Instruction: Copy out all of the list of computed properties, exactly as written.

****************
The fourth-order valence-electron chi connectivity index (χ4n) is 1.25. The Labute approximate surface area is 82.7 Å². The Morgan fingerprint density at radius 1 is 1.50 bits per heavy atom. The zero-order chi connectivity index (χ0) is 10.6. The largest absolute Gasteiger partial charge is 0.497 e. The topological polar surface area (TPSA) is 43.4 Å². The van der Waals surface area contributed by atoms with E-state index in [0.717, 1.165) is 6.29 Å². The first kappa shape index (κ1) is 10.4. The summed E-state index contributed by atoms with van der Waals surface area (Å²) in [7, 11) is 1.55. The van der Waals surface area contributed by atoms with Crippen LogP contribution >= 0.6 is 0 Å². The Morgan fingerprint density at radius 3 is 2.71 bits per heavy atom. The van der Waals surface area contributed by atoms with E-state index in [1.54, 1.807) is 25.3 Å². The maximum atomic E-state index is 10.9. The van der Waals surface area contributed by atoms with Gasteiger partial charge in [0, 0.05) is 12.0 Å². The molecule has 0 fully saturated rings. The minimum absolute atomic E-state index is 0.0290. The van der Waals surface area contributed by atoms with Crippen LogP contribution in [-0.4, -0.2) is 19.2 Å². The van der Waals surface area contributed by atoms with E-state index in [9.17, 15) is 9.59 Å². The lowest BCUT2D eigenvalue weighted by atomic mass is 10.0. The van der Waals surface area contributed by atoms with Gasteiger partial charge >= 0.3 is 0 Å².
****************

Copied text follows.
The fourth-order valence-electron chi connectivity index (χ4n) is 1.25. The Labute approximate surface area is 82.7 Å². The Morgan fingerprint density at radius 1 is 1.50 bits per heavy atom. The zero-order chi connectivity index (χ0) is 10.6. The largest absolute Gasteiger partial charge is 0.497 e. The topological polar surface area (TPSA) is 43.4 Å². The van der Waals surface area contributed by atoms with E-state index in [0.717, 1.165) is 6.29 Å². The first kappa shape index (κ1) is 10.4. The summed E-state index contributed by atoms with van der Waals surface area (Å²) in [7, 11) is 1.55. The van der Waals surface area contributed by atoms with Crippen LogP contribution >= 0.6 is 0 Å². The Morgan fingerprint density at radius 3 is 2.71 bits per heavy atom. The van der Waals surface area contributed by atoms with E-state index in [1.54, 1.807) is 25.3 Å². The maximum atomic E-state index is 10.9. The van der Waals surface area contributed by atoms with Gasteiger partial charge in [0, 0.05) is 12.0 Å². The molecule has 0 fully saturated rings. The minimum absolute atomic E-state index is 0.0290. The van der Waals surface area contributed by atoms with Crippen LogP contribution in [-0.4, -0.2) is 19.2 Å². The van der Waals surface area contributed by atoms with E-state index in [9.17, 15) is 9.59 Å². The lowest BCUT2D eigenvalue weighted by atomic mass is 10.0. The van der Waals surface area contributed by atoms with Gasteiger partial charge >= 0.3 is 0 Å².